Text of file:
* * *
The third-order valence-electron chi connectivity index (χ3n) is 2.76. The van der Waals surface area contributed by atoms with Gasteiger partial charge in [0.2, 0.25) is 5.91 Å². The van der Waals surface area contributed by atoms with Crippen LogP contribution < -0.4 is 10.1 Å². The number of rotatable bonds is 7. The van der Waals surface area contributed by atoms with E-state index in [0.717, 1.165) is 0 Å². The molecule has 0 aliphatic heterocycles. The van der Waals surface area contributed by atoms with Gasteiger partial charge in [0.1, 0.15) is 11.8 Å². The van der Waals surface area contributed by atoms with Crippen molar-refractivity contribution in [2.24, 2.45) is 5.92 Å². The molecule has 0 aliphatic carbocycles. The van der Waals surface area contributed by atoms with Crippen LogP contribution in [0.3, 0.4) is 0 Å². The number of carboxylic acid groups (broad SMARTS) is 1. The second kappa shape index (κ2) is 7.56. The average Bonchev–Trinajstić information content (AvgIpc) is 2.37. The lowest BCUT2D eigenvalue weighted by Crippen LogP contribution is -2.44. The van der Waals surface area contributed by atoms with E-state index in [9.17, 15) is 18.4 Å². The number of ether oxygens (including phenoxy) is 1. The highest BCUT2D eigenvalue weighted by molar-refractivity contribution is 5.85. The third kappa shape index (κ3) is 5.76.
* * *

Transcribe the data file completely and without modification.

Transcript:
The third-order valence-electron chi connectivity index (χ3n) is 2.76. The van der Waals surface area contributed by atoms with Gasteiger partial charge in [0.2, 0.25) is 5.91 Å². The van der Waals surface area contributed by atoms with Crippen LogP contribution < -0.4 is 10.1 Å². The number of rotatable bonds is 7. The van der Waals surface area contributed by atoms with E-state index in [0.717, 1.165) is 0 Å². The molecule has 0 aliphatic heterocycles. The van der Waals surface area contributed by atoms with Gasteiger partial charge in [0.1, 0.15) is 11.8 Å². The van der Waals surface area contributed by atoms with Crippen molar-refractivity contribution in [2.24, 2.45) is 5.92 Å². The molecule has 0 aliphatic carbocycles. The van der Waals surface area contributed by atoms with Crippen LogP contribution in [0.3, 0.4) is 0 Å². The number of carboxylic acid groups (broad SMARTS) is 1. The second kappa shape index (κ2) is 7.56. The average Bonchev–Trinajstić information content (AvgIpc) is 2.37. The lowest BCUT2D eigenvalue weighted by Crippen LogP contribution is -2.44. The van der Waals surface area contributed by atoms with E-state index in [9.17, 15) is 18.4 Å². The number of ether oxygens (including phenoxy) is 1. The highest BCUT2D eigenvalue weighted by molar-refractivity contribution is 5.85. The third kappa shape index (κ3) is 5.76.